Again, the overwhelming skills broadcasters seek are outstanding reporting and writing, and digital skills like social media engagement, analysis of data, use of multimedia production tools and other web skills.
If I’m hired at a major network after graduation, how likely is it I can get a position doing on-air work?
Unless you have already had several years of on-air reporting experience, or a very special expertise and have broken important stories in print or radio, expect it an impossibility to go straight to the television network. To the best of our knowledge, none of our graduates have ever gone directly from J-school to an on-air position at a network – even in their broadband or digital operations. That is completely unrealistic. Most of our broadcast grads seeking to be on-air reporters go the traditional route, which is to small market local stations (DMA’s ranging from 100 and more realistically 150 and higher) all over the country to get their training and then work their way up to larger stations. The skilled reporters in these markets can sometimes move to larger markets in as little as 15 to 18 months – often with the help of their bosses, who appreciate good work and want them to succeed.
Alternatively, grads try to land their first on-air jobs at smaller cable outlets, including some in the Northeast like at Comcast, Cablevision systems, Time Warner, etc. Others with experience have landed at other venues: a recent grad was immediately hired to anchor daily newscasts on Forbes.com. After 18 months she was then hired to anchor broadcasts at Bloomberg News. Another was hired to report and anchor in Gainesville, Fla., another in Little Rock, and another in Augusta, Ga.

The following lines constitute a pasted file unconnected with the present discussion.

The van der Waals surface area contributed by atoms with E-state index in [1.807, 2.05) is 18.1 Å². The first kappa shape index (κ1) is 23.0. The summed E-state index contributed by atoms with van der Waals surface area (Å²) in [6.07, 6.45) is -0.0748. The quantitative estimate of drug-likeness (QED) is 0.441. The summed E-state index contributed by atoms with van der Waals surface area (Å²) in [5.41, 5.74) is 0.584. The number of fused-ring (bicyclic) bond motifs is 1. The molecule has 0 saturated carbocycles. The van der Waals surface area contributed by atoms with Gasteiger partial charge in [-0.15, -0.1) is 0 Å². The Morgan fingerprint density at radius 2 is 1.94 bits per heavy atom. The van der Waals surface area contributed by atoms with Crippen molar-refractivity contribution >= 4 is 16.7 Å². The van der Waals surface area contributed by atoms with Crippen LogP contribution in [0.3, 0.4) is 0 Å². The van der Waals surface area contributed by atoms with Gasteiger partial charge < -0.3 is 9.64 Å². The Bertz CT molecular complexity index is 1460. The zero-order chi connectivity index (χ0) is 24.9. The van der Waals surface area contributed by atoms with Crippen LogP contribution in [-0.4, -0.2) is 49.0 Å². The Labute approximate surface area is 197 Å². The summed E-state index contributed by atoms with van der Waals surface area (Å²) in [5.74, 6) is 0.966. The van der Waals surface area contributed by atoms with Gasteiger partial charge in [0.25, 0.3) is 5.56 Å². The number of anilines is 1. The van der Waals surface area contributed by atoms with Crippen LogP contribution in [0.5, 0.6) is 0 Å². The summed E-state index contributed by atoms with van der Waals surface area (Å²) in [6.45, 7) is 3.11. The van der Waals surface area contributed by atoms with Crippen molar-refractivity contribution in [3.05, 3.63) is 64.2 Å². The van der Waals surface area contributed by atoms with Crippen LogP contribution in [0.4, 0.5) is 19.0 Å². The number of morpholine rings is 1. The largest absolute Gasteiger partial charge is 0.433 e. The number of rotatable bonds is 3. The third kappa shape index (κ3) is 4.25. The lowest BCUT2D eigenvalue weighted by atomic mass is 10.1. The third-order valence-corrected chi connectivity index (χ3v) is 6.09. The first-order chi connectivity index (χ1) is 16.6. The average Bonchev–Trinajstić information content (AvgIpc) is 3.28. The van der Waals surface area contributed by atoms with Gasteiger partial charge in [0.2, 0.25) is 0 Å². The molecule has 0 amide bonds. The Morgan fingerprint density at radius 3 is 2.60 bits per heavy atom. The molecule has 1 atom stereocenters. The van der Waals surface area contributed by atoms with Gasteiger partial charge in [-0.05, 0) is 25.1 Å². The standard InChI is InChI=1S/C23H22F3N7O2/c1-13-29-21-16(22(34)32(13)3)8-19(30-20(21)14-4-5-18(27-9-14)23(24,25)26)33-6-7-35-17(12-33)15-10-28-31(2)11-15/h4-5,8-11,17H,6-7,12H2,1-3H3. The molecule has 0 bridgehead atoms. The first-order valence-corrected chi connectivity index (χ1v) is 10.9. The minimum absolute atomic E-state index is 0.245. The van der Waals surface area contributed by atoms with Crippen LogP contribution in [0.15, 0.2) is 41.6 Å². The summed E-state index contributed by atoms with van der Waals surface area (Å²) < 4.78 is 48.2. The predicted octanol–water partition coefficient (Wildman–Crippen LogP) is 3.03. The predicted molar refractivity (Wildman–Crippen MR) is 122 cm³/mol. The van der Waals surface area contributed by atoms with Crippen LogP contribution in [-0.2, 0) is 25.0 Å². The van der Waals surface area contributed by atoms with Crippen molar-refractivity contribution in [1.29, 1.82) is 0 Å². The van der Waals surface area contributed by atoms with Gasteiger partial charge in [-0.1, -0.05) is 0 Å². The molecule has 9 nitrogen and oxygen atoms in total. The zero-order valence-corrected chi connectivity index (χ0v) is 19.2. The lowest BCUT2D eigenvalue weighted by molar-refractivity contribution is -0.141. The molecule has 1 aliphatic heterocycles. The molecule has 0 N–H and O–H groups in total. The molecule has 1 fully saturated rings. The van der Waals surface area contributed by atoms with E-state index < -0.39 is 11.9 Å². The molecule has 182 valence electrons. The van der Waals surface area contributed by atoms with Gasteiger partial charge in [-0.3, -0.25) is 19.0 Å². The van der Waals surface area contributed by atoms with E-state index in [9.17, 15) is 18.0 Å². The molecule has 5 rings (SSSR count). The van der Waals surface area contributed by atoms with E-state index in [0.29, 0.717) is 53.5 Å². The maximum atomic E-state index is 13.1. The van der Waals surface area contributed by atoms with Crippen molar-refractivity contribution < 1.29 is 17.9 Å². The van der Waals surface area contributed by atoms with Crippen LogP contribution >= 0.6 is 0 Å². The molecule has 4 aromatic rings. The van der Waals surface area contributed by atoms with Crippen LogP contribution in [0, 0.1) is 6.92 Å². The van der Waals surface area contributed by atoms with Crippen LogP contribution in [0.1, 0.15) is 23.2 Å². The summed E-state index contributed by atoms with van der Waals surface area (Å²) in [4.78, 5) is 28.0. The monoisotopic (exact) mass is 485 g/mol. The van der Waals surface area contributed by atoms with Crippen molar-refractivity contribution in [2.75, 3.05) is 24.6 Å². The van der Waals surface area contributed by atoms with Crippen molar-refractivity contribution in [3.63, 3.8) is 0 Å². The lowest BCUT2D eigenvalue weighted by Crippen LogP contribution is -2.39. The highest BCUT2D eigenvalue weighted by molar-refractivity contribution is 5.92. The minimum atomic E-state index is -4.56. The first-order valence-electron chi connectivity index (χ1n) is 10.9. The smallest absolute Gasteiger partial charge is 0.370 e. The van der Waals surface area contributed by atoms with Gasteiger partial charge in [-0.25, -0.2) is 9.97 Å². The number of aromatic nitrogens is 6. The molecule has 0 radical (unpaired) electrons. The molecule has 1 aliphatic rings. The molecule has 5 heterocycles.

The path into radio is similar. If you want to go on air, don’t expect to land a reporting position at NPR, MPR/APM or major affiliates straight from J-school without experience. With the exception of a couple of highly competitive special fellowship opportunities, you will need to pay your dues in production or do lots of freelance reporting to launch your career. However, if you are willing to relocate and go to a smaller market station, you can hit the ground running and be out in the field reporting right out of J-school.
How should international students prepare?
Everything that we recommend above applies to international students, but in particular, your English speaking skills must be impeccable to succeed in our programs and to land a job with an American news media company. You must excel at reading, writing and speaking English to be able to handle the course readings, conduct story interviews for your class assignments and to compose your stories – including your master’s project or thesis. Many U.S.-based media companies will require writing tests of candidates, and at that time, you will need to demonstrate your high proficiency in written English. As with others, having exposure to journalism prior to enrolling is helpful, especially with media that publish in English because U.S.-based employers will require you to submit a work portfolio that contains stories that were written in English and not in another language.
What are the job prospects in the U.S. for the international students?